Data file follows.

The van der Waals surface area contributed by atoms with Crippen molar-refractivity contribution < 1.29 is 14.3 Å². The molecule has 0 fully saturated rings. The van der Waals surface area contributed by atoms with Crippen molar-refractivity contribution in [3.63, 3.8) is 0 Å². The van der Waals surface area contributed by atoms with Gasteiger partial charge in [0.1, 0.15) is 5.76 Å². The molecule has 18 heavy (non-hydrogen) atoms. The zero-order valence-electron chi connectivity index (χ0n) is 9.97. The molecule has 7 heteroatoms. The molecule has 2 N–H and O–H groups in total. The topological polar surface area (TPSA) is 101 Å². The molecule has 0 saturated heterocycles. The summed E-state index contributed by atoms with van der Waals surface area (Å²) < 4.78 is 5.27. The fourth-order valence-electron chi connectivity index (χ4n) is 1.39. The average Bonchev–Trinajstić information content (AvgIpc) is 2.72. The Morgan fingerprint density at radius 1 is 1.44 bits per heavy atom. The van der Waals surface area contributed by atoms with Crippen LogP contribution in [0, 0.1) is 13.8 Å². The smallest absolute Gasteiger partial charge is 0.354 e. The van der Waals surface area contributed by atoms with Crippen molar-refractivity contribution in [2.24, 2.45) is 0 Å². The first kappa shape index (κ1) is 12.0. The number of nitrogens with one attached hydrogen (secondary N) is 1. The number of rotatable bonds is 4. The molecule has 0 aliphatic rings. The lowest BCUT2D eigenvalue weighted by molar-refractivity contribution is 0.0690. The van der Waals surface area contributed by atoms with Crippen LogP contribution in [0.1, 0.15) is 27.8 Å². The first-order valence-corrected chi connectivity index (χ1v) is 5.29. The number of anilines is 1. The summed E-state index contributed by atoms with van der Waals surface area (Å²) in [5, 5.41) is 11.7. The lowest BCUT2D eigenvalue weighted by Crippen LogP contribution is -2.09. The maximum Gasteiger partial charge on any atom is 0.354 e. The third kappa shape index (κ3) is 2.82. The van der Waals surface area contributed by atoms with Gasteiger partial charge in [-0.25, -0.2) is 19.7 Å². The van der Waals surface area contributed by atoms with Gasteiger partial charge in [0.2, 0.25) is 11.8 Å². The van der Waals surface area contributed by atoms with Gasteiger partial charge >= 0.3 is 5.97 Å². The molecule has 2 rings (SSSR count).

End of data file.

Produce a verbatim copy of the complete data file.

The van der Waals surface area contributed by atoms with Crippen molar-refractivity contribution < 1.29 is 14.3 Å². The molecule has 0 fully saturated rings. The van der Waals surface area contributed by atoms with Crippen molar-refractivity contribution in [3.63, 3.8) is 0 Å². The van der Waals surface area contributed by atoms with Gasteiger partial charge in [0.1, 0.15) is 5.76 Å². The molecule has 18 heavy (non-hydrogen) atoms. The zero-order valence-electron chi connectivity index (χ0n) is 9.97. The molecule has 7 heteroatoms. The molecule has 2 N–H and O–H groups in total. The topological polar surface area (TPSA) is 101 Å². The molecule has 0 saturated heterocycles. The summed E-state index contributed by atoms with van der Waals surface area (Å²) < 4.78 is 5.27. The fourth-order valence-electron chi connectivity index (χ4n) is 1.39. The average Bonchev–Trinajstić information content (AvgIpc) is 2.72. The Morgan fingerprint density at radius 1 is 1.44 bits per heavy atom. The van der Waals surface area contributed by atoms with Crippen LogP contribution in [0, 0.1) is 13.8 Å². The smallest absolute Gasteiger partial charge is 0.354 e. The van der Waals surface area contributed by atoms with Crippen molar-refractivity contribution in [2.24, 2.45) is 0 Å². The first kappa shape index (κ1) is 12.0. The number of nitrogens with one attached hydrogen (secondary N) is 1. The number of rotatable bonds is 4. The molecule has 0 aliphatic rings. The lowest BCUT2D eigenvalue weighted by molar-refractivity contribution is 0.0690. The van der Waals surface area contributed by atoms with Crippen LogP contribution in [0.1, 0.15) is 27.8 Å². The first-order valence-corrected chi connectivity index (χ1v) is 5.29. The number of anilines is 1. The summed E-state index contributed by atoms with van der Waals surface area (Å²) in [5, 5.41) is 11.7. The lowest BCUT2D eigenvalue weighted by Crippen LogP contribution is -2.09. The maximum Gasteiger partial charge on any atom is 0.354 e. The third kappa shape index (κ3) is 2.82. The van der Waals surface area contributed by atoms with Gasteiger partial charge in [-0.25, -0.2) is 19.7 Å². The van der Waals surface area contributed by atoms with Gasteiger partial charge in [0.2, 0.25) is 11.8 Å². The van der Waals surface area contributed by atoms with Gasteiger partial charge >= 0.3 is 5.97 Å². The molecule has 2 rings (SSSR count).